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American Indians' Views of the Redskins:

Since the Redskins controversy is again in the news, I thought I'd report some data on the subject from three years ago. I realize that different people have different views of how relevant or dispositive such data is, but I just thought I'd note it.

1. A 2002 Sports Illustrated survey reports:

Asked if they were offended by the name Redskins, 75% of Native American respondents in SI's poll said they were not, and even on reservations, where Native American culture and influence are perhaps felt most intensely, 62% said they weren't offended. Overall, 69% of Native American respondents -- and 57% of those living on reservations -- feel it's O.K. for the Washington Redskins to continue using the name. "I like the name Redskins," says Mark Timentwa, 50, a member of the Colville Confederated Tribes in Washington State who lives on the tribes' reservation. "A few elders find it offensive, but my mother loves the Redskins."

2. The Annenberg Public Policy Center National Annenberg Election Survey 2004 (conducted in 2003-04), reports:

Most American Indians say that calling Washington's professional football team the "Redskins" does not bother them, the University of Pennsylvania's National Annenberg Election Survey shows.

Ninety percent of Indians took that position, while 9 percent said they found the name "offensive." One percent had no answer. The margin of sampling error for those findings was plus or minus two percentage points.

Because they make up a very small proportion of the total population, the responses of 768 people who said they were Indians or Native Americans were collected over a very long period of polling, from October 7, 2003 through September 20, 2004. They included Indians from every state except Alaska and Hawaii, where the Annenberg survey does not interview. The question that was put to them was "The professional football team in Washington calls itself the Washington Redskins. As a Native American, do you find that name offensive or doesn't it bother you?"

3. There are obvious problems with polling American Indians -- the difficulty of getting reliable data from such a small group (which the Annenberg pollsters solved by asking a vast number of people, and which the Sports Illustrated pollsters solved by oversampling in census tracts which have a high fraction of American Indians, and then weighing the responses accordingly), the uncertainties about who really is an American Indian, the danger of undersampling Indians who are too poor to have telephones or alienated enough from white culture that they want little to do with pollsters, and so on. Nonetheless, while this may not be perfect data, it's the best data that I've seen, and it's certainly better than people's perceptions of what Indians think, which are of course prone to much more serious problems of representativeness (since such perceptions may be heavily skewed by one's own preconceptions, by one's circle of friends, or by the tendency to hear more from activists -- in any group -- than from rank and file members).>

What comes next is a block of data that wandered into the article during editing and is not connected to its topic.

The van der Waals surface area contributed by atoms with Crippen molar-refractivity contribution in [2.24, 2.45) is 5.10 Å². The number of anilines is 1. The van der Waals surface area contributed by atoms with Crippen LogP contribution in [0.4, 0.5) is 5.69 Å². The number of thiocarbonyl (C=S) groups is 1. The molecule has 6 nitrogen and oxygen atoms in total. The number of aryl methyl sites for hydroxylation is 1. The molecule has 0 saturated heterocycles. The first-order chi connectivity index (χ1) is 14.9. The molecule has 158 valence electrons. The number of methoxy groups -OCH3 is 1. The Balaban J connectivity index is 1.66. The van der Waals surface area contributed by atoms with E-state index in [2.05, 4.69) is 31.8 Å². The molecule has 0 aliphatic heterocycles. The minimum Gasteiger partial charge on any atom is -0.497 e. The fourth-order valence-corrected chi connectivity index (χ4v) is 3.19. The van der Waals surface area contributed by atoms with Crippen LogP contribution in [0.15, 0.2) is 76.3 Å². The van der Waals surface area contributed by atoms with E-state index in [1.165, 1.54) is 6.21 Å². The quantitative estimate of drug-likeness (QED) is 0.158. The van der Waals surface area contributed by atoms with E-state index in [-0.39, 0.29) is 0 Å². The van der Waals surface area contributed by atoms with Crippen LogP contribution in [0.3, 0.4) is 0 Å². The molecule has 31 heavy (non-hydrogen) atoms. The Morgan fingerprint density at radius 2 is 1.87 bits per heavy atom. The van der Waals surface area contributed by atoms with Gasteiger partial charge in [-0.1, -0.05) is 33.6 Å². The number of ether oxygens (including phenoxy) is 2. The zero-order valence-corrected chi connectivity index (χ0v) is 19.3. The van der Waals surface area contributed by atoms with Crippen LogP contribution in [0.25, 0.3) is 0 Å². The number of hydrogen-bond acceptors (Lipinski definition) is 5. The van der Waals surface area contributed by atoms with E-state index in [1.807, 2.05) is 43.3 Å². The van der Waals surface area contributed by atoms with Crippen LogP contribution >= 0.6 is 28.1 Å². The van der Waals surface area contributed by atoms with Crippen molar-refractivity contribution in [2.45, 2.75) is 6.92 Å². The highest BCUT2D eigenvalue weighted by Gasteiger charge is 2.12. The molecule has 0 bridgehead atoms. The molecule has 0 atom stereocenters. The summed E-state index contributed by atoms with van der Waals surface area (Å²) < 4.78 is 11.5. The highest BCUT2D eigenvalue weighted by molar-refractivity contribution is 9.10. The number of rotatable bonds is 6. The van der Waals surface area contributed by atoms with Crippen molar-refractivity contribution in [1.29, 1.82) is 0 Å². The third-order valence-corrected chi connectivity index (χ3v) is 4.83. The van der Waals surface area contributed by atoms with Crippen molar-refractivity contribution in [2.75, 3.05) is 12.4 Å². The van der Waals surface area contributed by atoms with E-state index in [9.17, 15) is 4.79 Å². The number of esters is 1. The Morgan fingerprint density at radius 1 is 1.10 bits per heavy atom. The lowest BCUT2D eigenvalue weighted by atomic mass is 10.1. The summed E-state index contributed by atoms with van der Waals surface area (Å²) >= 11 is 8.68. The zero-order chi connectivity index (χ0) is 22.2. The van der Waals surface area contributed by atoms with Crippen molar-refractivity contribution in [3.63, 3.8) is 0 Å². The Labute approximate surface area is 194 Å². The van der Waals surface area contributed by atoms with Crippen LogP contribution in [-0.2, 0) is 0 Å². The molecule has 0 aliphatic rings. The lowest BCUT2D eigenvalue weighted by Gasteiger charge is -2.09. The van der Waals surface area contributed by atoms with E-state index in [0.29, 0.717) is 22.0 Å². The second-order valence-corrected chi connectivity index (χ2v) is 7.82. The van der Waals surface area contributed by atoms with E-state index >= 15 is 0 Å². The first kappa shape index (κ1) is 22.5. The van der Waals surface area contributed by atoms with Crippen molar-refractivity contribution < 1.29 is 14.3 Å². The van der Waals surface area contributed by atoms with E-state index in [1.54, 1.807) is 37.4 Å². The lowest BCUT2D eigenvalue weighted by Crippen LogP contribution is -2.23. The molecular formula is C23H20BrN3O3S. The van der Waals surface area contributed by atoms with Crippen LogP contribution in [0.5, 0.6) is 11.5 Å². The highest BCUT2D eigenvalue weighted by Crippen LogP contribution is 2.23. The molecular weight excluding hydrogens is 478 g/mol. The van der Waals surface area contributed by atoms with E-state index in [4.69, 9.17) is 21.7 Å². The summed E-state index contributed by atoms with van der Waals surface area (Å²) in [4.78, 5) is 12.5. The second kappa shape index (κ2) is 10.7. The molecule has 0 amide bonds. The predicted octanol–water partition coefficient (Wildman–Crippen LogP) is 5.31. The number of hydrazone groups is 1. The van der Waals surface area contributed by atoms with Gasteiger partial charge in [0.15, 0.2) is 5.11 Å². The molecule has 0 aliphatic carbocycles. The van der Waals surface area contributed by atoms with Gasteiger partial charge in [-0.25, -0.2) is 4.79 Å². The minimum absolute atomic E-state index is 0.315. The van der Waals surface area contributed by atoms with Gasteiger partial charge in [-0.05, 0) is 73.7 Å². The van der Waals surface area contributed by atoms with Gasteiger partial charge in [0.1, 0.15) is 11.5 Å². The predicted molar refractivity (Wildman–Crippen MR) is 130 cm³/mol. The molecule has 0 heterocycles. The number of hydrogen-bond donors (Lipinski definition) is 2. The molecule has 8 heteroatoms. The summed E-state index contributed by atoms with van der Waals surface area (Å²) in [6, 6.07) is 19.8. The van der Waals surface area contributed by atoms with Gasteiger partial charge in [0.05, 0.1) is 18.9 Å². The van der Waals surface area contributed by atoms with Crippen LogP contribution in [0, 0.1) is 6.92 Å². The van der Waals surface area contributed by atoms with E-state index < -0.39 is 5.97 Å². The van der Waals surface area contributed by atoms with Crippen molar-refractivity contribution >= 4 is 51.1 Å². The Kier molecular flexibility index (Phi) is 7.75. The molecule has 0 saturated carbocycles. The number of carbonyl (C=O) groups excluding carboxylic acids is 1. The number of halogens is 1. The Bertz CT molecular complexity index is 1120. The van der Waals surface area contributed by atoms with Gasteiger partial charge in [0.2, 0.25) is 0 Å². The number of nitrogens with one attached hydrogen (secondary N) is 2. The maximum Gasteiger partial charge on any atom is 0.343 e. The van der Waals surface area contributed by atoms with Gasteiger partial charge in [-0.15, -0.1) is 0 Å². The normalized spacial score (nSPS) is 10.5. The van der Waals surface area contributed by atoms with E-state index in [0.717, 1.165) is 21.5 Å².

4. Finally, while I'd have thought that most Indians would indeed be offended by the term "Redskins," given that it has often been used as a pejorative, the results that the surveys report are not at all implausible: Given that naming a team after some person or group is usually a sign of respect -- one would rarely name a team after something that one thinks is weak or contemptible (the U.C. Santa Cruz Banana Slugs are a rare and facetious exception) -- it seems quite reasonable that many Indians would focus on that more than they would on disrespectful uses of the same term in other contexts.

whit:

one would rarely name a team after something that one thinks is weak or contemptible


pj orourke makes that point in one of his books.

but in a funnier way :)
5.15.2009 6:04pm
Laura(southernxyl) (mail) (www):
I am reminded of the attempt in a British school to ban hot cross buns at Easter, lest the local Muslims be offended. The local Muslims said that (a) they enjoyed hot cross buns too, and (b) if they were offended they would let somebody know; no mind-reading required.
5.15.2009 6:18pm
Mori Kopel (mail):
No, banana slugs are not an exception to the rule of respectable, non pejorative mascots. Ariolimax columbianus are in fact awe inspiring gastropods with a most stately manner. They are the second largest terrestrial slug in the world. They are hermaphrodites, which is quite politically correct in central California, as is their vocation of composting soil. They secrete an amazingly versatile slime, which allows them to thwart predators and slither along a razor blade without being harmed, similar to many local politicians. And I can attest that in my long and varied relationship with these amazing creatures, I have never once found one to be facetious.
5.15.2009 6:39pm
Frater Plotter:
The banana slug is no more "facetious", in short, than is the yellow pig.
5.15.2009 6:55pm
Malvolio:
one would rarely name a team after something that one thinks is weak or contemptible (the U.C. Santa Cruz Banana Slugs are a rare and facetious exception)
"Dodgers" was originally a mocking name for the Brooklyn Bridgegrooms. The implication was they were "trolley dodgers" too poor to afford to ride the trolleys, let alone keep carriages.
5.15.2009 7:29pm
http://volokh.com/?exclude=davidb :